In chapter 4 the spatial variations in feeding habits and trophic level of Pagellus erythrinus, Arnoglossus laterna and Merluccius merluccius, three coastal demersal fish inhabiting muddy bottoms of Northern Sicily, were studied. Polychaetes and decapods were the preferred prey of P. erythrinus in the four gulfs. Differences in diet of samples from protected and unprotected areas were evident, with a more specialist diet in the protected gulfs. A. laterna fed mainly on decapods and gobiid fish. Ontogenetic changes were evident with juveniles mainly preying on suprabenthic species, e.g. mysids and small decapods. Suprabenthic species, natantian decapods and fish were dominant in the diet of juveniles of European hake, M. merluccius. Juveniles smaller than 160 mm of total length, mainly fed on crustaceans while a shift to a strongly pelagic diet occurred in larger specimens. Stable isotopes analysis confirmed gut contents results with significance differences in d15N signatures between protected and unprotected areas only for the benthic feeder P. eryhtrinus. Stable isotopes evidenced a complex food web in coastal demersal community with at least two trophic levels among suprabenthic species and with fish as top-predators.
In chapter 5 the trophodynamics of suprabenthos and zooplankton was analyzed off Cabrera Archipelago. Four stations situated at 150 m (shelf-slope break), and at bathyal depths on 350, 650 and 750 m were sampled at bi-monthly intervals during six cruises performed between August 2003 and June 2004.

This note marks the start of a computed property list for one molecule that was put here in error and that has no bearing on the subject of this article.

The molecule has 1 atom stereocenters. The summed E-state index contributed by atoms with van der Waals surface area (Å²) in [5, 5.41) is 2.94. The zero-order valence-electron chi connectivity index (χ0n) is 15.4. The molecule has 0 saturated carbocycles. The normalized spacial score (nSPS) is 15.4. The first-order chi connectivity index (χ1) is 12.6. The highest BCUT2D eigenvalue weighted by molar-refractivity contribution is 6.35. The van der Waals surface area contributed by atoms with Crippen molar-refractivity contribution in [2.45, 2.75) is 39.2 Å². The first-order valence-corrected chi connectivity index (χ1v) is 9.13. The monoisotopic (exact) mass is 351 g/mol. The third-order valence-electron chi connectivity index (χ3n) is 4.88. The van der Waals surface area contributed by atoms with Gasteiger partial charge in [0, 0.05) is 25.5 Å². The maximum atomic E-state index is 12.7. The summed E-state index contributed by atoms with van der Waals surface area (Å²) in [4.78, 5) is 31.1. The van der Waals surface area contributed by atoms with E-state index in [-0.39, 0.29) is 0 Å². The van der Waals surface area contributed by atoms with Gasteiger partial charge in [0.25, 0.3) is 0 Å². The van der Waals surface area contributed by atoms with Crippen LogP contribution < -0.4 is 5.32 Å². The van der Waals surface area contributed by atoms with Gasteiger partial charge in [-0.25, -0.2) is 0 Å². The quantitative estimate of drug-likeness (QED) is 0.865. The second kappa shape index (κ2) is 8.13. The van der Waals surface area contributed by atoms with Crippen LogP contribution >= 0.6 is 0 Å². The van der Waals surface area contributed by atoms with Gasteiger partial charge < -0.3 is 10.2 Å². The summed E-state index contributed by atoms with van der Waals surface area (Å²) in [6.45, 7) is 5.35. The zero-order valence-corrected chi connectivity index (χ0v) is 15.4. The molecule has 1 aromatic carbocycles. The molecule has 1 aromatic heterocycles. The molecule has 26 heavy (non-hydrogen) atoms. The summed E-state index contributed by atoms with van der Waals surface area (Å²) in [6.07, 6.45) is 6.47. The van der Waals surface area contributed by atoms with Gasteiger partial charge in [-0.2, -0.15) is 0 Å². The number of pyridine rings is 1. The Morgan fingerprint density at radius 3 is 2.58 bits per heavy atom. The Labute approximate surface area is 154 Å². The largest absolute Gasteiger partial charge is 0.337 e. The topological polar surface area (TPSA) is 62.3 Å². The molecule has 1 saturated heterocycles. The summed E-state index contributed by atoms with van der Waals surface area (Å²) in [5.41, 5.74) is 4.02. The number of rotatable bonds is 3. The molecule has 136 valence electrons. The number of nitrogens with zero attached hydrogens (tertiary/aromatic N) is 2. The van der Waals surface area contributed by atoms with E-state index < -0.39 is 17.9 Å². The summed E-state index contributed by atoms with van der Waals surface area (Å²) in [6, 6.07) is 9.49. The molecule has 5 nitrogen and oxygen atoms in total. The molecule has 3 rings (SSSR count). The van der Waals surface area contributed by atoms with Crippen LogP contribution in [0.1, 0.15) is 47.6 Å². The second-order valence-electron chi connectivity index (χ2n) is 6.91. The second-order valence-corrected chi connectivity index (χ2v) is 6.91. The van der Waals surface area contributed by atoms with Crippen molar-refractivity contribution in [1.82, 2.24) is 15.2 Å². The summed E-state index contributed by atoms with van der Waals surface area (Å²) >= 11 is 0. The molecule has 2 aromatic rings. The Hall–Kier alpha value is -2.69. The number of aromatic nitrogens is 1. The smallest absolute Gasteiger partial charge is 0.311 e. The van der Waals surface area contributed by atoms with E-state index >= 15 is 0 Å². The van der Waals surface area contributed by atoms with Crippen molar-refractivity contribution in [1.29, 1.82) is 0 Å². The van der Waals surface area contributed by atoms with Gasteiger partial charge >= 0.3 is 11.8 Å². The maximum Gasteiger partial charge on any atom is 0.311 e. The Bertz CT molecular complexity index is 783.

In chapter 6 temporal variations in the diet of three deep-sea demersal fish on the continental slope off Cabrera were analyzed. Samples of Hoplostethus mediterraneus, Hymenocephalus italicus and Nezumia aequalis were collected within the framework of the Project IDEA, at bi-monthly intervals, between 550 and 750 m of depth. Classical stomachs contents and stable isotopes analyses were contemporarily applied in order to detect temporal variations of diet. An experiment using formalin preserved specimens and frozen specimens as control were also performed in order to verify if preserved material can be used for stable isotopy. H. mediterraneus mainly preyed on isopod and on lesser extent on amphipods and mysids. H. italicus fed on mysids and amphipods, captured in the Benthic Boundary Layer, while N. aequalis seemed to exhibit a more benthic behaviour with benthopelagic and benthic prey in its diet. Strong temporal variations were observed in the diet of H. mediterraneus, with February as a period of change in feeding habits. Temporal changes were less evident in the two macrourids and depth seemed to be a more structuring factor of diet than month. The experiment on frozen and fixed-preserved specimens showed that formalin did not affect 15N signatures, while time of preserving strongly influenced 13C values, with different pattern among the three species. Temporal variations of δ15N values were evident in the three species: the lowest values were observed in September and the highest in April-June. Among the three species N. aequalis had the highest trophic level (4,47), occupying a high position in the deep-sea trophic web. In general deep sea trophic webs were complex, with at least three trophic levels among benthopelagic resources and with fish as top-predators: marine snow seemed to be the only primary source of material
Description327 pages.-- PhD Tesis carried out at the Universitá degli Studi di Viterbo "La Tuscia", Dipartimento di Ecologia e Sviluppo Sostenibile, at the Institut de Ciències del Mar (ICM-CSIC) and at the Laboratorio di Ecologia Marina, IAMC-CNR